Dr Dawn-joy Leong

“I am Autistic and Proud of It” - Researcher in autism and neurodiversity. Multi-disciplinary artist who creates immersive experiences through music, visual art, poetry and performance. Board member of the Disabled People’s Association, Singapore. More than all these, Dr Dawn-joy Leong is autistic and proud of it!

It took Dr Leong more than half a lifetime to realise her dreams. She was only diagnosed as autistic in her early forties when she sought help from a psychologist while on the verge of giving up. However, she eventually found the courage to break free and reached for her dreams in unique ways.

Dr Leong’s journey was filled with tumultuous challenges. She developed a lifelong medical disability at the age of 5. Her social and physical environment was combative towards her autistic hyper senses and medical condition. She struggled with sensory meltdowns in mainstream school and her teacher said she will never become an artist because she did not colour within the lines. Others also used and manipulated her talents for their own gain. However, she did not journey alone. She found mentors and loyal friends who believed in her and helped her.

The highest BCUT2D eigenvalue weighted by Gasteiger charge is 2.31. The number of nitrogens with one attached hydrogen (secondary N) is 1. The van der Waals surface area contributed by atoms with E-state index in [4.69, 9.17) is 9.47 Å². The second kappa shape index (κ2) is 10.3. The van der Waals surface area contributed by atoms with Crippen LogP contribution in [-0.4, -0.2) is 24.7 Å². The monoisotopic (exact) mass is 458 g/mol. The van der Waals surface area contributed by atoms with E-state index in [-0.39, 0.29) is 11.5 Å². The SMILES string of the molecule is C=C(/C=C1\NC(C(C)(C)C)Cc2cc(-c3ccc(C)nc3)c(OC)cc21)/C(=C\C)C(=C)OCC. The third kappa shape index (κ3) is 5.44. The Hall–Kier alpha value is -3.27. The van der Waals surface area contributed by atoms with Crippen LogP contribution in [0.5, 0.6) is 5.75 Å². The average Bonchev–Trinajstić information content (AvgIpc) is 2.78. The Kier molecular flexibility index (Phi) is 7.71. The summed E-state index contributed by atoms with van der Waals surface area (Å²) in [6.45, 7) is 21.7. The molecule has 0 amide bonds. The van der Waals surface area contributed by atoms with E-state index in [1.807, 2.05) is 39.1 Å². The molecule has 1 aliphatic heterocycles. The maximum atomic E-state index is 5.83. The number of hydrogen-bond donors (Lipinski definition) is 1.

Dr Leong’s strongest pillar of support is “Lucy Like-a-Charm”, a former racing Greyhound from Australia. She isn’t just Dr Leong’s pet dog, but her autism sensory anxiety assistance dog, creative muse and closest companion of 8 years. Lucy was right beside Dr Leong and helped her surface from a dissociative state when she was evicted from her former friend’s apartment just four weeks before the deadline of her PhD submission. Thanks to Lucy, Dr Leong went on to win the prestigious Dean’s Award for Research Excellence at UNSW, a top award given to only one postgraduate student each year.

Dr Leong points out that she’s not a “natural advocate”, but she believes in sharing her life story to help others. She continues to advocate for autistic people of all ages and across the multi-dimensional autism spectrum. “I want every autistic person not to be ashamed of being autistic, but to embrace self-hood. My raison d’être is this: “It is not my purpose to ‘fix’ what is broken, but to empower beauty in the vulnerable and unnoticed”.

For Dr Leong, she thrives because of her autism, not despite it. Here’s to Dr Leong – for colouring outside the lines and being proud of it!



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